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Suppose this scenario:

You are already inside a corporate network. Suppose to find out a RCE in a X service. The machine that hosts that service is behind a network-based firewall, ingress rules and IPS/IDS are not a problem. You don't need to reach the internet, just your machine inside the network, on the other part of that firewall. You have ready a small malware which will grant you a reverse shell when executed, with IP-Port hardcoded.

In that case, what would you do to avoid detection?

  1. upload the malware to the target ( for example running a curl command via RCE ) and execute it, hoping that the egress rules of the firewall will not cause any trouble with the port hardcoded?

  2. upload first a small program which will test egress rules ( for example the first 2000 ports TCP/UDP, 1 port each 5 secs ), and then upload the malware after compiling it based on the output of the test? And what about a blind RCE? How would you read the output in that case? Would be preferable add this code ( the port scan ) to the malware?

Any other idea is more than welcome!

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  • 3. Use a DNS C2
    – gowenfawr
    Aug 12 '21 at 15:10
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Uploading 2 things doubles your chance of the uploads being detected.

"Blind RCE" should not be an issue. You will know if the connection is made, when a connection is made ... You do not need to read the console on the target-side.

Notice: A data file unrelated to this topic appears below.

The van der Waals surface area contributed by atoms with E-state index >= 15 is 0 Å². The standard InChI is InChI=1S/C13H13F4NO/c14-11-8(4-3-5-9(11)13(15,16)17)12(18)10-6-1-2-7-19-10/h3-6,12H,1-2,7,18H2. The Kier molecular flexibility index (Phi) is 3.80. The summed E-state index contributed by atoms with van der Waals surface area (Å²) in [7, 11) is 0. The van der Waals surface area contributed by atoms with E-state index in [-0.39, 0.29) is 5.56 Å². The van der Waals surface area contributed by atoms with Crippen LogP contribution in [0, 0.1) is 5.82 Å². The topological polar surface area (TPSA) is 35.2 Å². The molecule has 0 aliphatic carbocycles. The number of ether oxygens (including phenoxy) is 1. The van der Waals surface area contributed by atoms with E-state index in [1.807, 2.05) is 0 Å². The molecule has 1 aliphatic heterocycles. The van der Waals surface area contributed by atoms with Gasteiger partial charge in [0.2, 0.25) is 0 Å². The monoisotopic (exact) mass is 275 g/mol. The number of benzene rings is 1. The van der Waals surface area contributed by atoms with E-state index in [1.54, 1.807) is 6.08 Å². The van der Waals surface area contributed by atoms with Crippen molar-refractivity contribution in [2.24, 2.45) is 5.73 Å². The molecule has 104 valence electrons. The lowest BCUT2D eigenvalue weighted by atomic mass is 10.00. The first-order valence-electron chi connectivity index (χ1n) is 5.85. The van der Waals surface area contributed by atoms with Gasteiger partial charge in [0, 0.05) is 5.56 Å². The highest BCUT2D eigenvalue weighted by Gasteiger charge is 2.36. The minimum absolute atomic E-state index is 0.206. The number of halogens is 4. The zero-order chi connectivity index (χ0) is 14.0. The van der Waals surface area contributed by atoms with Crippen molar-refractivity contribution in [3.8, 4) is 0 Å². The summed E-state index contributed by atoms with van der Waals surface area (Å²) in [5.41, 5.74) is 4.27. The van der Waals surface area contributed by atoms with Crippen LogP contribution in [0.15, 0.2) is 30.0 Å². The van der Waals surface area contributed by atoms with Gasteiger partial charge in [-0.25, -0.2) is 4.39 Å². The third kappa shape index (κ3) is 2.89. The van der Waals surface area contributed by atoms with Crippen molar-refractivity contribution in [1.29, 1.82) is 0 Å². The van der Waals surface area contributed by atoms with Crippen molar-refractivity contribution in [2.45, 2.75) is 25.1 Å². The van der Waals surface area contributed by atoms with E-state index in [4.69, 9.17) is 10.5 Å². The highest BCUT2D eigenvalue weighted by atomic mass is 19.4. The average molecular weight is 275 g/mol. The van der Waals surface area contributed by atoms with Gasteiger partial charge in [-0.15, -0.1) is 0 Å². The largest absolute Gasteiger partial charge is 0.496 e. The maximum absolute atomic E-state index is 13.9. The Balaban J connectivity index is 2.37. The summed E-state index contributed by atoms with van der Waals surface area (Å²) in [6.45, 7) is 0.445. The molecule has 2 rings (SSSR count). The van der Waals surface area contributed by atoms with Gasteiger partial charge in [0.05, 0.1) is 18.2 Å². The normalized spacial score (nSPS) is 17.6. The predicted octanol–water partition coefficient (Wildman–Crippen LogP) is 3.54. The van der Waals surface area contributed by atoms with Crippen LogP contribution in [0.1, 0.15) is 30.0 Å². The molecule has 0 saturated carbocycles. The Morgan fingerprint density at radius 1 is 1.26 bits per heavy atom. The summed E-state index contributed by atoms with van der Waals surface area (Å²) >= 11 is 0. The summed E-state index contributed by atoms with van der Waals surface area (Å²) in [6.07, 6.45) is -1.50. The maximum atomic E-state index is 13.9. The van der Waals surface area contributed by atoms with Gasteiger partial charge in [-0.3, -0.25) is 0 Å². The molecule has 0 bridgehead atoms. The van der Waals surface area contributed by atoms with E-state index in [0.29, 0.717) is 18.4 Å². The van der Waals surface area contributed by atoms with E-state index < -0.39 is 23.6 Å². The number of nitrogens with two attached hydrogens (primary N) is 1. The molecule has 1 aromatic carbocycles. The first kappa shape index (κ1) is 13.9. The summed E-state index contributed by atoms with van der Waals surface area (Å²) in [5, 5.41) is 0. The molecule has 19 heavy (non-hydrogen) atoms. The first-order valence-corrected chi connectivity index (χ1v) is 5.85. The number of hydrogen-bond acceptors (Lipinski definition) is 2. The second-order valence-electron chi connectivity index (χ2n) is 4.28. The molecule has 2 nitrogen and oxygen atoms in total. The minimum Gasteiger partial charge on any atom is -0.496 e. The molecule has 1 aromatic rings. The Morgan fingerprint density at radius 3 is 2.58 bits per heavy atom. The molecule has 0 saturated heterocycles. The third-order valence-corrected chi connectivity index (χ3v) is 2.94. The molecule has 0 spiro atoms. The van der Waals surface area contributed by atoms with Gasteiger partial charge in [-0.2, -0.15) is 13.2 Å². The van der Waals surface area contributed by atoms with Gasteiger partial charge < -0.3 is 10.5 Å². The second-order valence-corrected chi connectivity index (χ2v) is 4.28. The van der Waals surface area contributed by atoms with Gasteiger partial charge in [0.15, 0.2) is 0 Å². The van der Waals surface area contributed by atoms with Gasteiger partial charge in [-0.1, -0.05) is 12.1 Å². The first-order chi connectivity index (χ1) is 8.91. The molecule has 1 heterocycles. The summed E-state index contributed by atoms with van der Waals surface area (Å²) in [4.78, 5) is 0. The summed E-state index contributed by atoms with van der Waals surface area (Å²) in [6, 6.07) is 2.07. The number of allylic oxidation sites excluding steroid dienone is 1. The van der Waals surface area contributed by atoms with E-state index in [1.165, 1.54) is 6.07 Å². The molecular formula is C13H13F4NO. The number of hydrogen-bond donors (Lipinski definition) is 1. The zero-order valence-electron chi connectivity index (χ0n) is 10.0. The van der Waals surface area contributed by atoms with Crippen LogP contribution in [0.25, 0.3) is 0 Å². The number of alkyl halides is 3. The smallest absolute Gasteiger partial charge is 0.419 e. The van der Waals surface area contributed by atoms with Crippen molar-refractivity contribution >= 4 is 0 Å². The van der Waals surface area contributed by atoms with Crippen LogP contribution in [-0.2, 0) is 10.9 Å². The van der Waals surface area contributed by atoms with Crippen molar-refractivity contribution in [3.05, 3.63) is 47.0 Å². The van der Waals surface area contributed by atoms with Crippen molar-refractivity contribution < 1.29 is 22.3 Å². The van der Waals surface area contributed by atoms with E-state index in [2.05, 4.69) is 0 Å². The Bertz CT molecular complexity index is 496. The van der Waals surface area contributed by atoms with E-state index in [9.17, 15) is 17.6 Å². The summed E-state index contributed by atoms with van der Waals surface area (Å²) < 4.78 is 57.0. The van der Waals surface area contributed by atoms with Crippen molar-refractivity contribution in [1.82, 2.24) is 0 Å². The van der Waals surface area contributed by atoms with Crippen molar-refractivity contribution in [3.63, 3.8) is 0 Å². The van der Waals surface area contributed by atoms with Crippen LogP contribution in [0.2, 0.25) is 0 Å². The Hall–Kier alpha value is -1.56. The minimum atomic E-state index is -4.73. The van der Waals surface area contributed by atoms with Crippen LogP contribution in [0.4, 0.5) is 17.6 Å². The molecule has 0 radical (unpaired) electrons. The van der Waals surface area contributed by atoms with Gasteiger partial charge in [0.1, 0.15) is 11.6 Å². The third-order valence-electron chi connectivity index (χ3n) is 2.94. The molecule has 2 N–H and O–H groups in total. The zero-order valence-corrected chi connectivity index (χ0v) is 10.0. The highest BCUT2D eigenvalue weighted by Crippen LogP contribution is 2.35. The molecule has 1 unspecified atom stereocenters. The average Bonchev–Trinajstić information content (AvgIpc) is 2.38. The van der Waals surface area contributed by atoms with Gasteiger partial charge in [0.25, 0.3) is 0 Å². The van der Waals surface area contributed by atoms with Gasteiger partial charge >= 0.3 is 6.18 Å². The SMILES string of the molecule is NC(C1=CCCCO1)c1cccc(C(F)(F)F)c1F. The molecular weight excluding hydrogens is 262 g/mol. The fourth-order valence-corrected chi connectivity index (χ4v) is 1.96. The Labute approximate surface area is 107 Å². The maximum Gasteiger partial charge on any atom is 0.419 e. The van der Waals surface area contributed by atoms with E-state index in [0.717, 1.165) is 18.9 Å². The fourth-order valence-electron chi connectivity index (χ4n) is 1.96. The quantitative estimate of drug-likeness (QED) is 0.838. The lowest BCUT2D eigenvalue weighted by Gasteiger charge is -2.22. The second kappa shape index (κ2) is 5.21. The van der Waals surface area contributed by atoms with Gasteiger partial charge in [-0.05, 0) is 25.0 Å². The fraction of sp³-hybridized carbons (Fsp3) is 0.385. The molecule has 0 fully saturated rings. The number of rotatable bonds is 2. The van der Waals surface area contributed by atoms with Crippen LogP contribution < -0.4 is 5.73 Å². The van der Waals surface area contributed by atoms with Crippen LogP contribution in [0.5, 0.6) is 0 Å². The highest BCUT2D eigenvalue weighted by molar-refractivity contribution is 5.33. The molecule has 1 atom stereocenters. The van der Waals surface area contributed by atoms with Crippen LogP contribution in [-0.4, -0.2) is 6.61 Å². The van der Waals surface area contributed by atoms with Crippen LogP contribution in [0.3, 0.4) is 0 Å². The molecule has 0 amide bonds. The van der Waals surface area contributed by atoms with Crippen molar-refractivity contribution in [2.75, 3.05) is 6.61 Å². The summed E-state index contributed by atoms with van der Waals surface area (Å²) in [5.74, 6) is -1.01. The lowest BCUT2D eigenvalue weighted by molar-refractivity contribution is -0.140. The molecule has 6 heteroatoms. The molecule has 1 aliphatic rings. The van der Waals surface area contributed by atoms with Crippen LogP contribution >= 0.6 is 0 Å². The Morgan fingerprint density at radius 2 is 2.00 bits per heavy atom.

You want your efforts to take a few steps as possible to be successful in order to evade detection. If you need to prepare for experimenting in the field in order to be successful, then you need to design your approach to take an optimal number of steps to find success.

To that end, it is better to include a simple "port test" in the payload to test the common or expected allowed ports first, then test an increasingly wider field of ports. When a connection is made, it can stop searching. These tests can also be throttled to happen over time and not in a blast, but not so slow that you are detected and blocked before you can make a connection.

This is why "information gathering" stages are so important. You want to eliminate as many of the guesses you need to make. You have not provided any details about the target that would help you or us to reduce the number of guesses, so the recommendation is to gather as much information as possible in a "safe-to-fail" way, then keep your steps to a minimum when you are in an "unsafe-to-fail" stage.

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  • I did not provide more details because its just a doubt I came up while studying, this is not based on a real scenario. OFC in a blast is like firing fireworks, and as you say, too slow also could be a problem, so how could I understand with the information gathering the perfect timing for each connection?
    – hyogy
    Aug 12 '21 at 10:13
  • Speaking of detection, the malware also splits the output of the commands in small packets, to make less suspicious traffic network, but I know that some IPS/IDS may give an alert if a packet is too small ( for example, the packets size it sends are between 30 - 40 bytes ). Are they too small?
    – hyogy
    Aug 12 '21 at 10:28
  • Don't think "perfect" think "optimal". You might want to know how often the logs are checked, if there is a SIEM, if the firewall is a next-gen firewall and adaptive to anomalies, etc.
    – schroeder
    Aug 12 '21 at 10:29
  • "too small" can only be determined by the specifics of the protections in place. Knowing the name and type of protections, you can look up its documentation or get a version for yourself and test at home (definitely "safe-to-fail")
    – schroeder
    Aug 12 '21 at 10:30

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